50% of new hires only stay for up to six months.

Yes, that’s right. According to the US Department of Labor Statistics we fail in our hiring decisions half the time. 

Making a poor hiring decision can significantly impact your business. A bad hire can cost up to 30% of the employee’s first-year earnings1. Additionally, 80% of employee turnover stems from suboptimal hiring decisions2. leading not only to financial loss but also to decreased team morale and productivity.

The repercussions can be multifaceted, from the tangible costs of rehiring and retraining to the intangible, yet profound, impact on team dynamics and company culture. The true cost of a bad hire, therefore, encompasses both immediate financial setbacks and long-term organizational challenges.

To avoid bad hiring decisions, consider these steps:

  • Understand What You Need: Clearly define the role’s responsibilities and the ideal candidate’s personality traits, as successful individuals in similar positions within your organization may provide valuable insights​​. But don’t stop there. If the role requires specific skills that you and your team are not familiar with, use a hiring platform that can use AI to define the skills, provide context, and even rank the skills in importance.
  • Objective Hiring Methods: Use structured interviews, interview scorecards, and assessments to minimize bias and objectively evaluate candidates. Note-taking during interviews also helps in recalling specific candidate responses and making more informed decisions​​, but few interviewers caen talk and take notes simultaneously. Use a platform that has AI to automatically gather information as the interview progresses.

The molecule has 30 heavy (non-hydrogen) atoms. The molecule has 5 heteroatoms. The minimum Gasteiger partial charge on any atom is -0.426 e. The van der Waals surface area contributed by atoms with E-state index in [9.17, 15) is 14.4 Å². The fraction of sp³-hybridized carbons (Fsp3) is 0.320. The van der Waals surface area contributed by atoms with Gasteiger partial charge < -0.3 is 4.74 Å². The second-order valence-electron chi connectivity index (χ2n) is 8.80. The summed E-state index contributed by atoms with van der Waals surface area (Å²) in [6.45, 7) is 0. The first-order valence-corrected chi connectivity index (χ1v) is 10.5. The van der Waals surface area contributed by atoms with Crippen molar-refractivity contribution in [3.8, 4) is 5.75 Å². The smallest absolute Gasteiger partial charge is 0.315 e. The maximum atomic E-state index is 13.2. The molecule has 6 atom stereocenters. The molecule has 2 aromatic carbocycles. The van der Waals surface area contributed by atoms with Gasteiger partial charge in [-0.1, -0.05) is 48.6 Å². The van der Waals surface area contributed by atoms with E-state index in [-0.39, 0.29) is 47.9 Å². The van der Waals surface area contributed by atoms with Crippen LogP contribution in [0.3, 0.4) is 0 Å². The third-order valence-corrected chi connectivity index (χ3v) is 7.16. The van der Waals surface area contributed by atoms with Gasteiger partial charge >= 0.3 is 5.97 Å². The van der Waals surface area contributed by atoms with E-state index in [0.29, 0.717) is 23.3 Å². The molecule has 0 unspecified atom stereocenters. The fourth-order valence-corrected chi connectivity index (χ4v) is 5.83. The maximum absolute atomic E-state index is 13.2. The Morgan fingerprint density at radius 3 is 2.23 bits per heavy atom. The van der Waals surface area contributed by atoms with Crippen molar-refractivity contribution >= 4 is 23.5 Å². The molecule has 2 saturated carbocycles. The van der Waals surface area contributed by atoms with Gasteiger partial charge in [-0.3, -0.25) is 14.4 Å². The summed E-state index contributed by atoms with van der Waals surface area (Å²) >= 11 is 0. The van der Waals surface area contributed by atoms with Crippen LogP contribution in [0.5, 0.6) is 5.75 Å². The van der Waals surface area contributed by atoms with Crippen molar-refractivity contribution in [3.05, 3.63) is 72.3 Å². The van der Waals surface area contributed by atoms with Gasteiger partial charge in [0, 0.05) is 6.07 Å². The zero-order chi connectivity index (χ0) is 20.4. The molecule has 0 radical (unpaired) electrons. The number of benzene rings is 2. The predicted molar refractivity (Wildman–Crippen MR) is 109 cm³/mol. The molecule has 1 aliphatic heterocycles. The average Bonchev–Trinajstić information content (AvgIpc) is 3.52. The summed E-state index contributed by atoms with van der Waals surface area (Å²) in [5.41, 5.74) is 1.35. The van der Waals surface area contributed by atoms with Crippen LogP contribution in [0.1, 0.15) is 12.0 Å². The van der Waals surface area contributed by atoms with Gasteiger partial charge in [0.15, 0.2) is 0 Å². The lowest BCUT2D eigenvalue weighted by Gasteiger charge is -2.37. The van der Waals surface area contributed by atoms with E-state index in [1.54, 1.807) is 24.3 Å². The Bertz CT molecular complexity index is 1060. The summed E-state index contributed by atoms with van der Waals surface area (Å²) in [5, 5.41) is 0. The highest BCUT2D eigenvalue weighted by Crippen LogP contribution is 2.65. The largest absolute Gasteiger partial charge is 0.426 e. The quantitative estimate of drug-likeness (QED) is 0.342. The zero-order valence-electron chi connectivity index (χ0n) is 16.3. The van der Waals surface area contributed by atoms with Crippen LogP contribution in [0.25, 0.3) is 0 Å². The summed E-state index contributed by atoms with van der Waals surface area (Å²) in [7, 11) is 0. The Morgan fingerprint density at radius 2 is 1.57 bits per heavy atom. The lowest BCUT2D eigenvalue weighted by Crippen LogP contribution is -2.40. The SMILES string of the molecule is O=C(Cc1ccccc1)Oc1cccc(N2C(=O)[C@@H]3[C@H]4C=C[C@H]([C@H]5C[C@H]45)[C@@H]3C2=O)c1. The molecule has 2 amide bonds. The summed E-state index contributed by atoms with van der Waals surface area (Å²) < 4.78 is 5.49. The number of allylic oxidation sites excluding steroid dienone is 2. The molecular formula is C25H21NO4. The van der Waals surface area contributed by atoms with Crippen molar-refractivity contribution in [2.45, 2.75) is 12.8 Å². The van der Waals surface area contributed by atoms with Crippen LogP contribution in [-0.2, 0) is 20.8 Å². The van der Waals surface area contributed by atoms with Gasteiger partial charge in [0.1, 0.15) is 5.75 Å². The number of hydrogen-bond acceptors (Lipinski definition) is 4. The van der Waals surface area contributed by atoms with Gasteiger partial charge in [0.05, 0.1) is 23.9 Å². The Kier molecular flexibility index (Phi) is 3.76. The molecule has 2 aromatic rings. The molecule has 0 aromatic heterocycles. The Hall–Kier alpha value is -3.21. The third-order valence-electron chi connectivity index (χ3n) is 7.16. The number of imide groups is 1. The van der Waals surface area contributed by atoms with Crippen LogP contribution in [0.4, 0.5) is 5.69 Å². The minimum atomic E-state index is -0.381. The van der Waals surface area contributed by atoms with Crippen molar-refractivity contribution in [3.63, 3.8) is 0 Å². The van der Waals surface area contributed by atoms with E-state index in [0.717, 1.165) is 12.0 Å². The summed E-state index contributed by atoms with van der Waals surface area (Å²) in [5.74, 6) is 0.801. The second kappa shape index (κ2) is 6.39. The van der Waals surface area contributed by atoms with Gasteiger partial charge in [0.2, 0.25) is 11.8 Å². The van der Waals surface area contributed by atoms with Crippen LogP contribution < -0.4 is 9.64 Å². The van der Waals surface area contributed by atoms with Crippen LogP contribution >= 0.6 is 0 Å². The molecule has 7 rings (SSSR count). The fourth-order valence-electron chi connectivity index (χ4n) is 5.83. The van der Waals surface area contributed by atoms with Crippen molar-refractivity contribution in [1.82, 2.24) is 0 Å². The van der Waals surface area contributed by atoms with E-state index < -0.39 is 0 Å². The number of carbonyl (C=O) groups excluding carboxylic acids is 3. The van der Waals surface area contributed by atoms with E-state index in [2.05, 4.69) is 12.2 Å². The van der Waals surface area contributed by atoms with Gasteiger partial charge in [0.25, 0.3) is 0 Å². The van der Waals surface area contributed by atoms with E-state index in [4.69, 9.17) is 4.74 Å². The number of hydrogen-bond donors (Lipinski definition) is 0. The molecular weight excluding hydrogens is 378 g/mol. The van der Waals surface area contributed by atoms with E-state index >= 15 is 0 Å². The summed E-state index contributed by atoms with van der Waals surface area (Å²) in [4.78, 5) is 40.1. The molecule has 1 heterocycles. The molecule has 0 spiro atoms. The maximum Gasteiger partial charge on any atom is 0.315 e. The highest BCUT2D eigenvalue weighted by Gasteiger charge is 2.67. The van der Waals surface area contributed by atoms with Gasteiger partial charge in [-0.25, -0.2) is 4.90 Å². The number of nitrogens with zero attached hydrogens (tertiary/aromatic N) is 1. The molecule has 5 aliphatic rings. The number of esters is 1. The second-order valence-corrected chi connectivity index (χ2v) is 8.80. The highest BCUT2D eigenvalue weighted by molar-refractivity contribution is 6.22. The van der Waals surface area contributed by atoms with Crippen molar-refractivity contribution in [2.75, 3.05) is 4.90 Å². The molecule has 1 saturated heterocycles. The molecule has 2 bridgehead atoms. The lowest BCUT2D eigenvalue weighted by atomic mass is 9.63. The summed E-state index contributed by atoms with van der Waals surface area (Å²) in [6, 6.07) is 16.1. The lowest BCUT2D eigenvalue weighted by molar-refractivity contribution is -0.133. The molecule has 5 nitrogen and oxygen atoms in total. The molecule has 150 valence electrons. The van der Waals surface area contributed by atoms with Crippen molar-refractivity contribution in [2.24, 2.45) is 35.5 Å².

• Evaluate Your Hiring Process: Learn from past mistakes by reviewing the performance of your individual hiring team members based on their capability to pick candidates that have been winners.
  • Consider using pre-employment tests to narrow down your candidate pool to those who truly fit the role’s requirements​​. 
  • Review all your hiring team feedback as a whole – as well as individually. Unconscious biases often color team member feedback. It doesn’t have to be as identifiable as racial or gender based. It can be because the interviewer and candidate went to the same school, or like the same music. 
  • Diversify Candidate Sources: Look beyond generic job boards. Utilize industry-specific platforms, internal referrals, and possibly consider promoting from within to find top talent​​. Again, use data you’ve gathered over past hiring events to help define the best sources.
  • Assess Technical and Cultural Fit: Ensure candidates not only possess the necessary skills but also align with your company’s values and culture​​.
  • Verify Information and Red Flags: Thoroughly check candidates’ backgrounds and be cautious of any red flags during the interview process​​.

By integrating these strategies and selecting the right Hiring Process Management System into your hiring process, you can significantly reduce the likelihood of a bad hire, ensuring a more effective and cohesive team.

1 U.S. Department of Labor. 2 Harvard Business Review.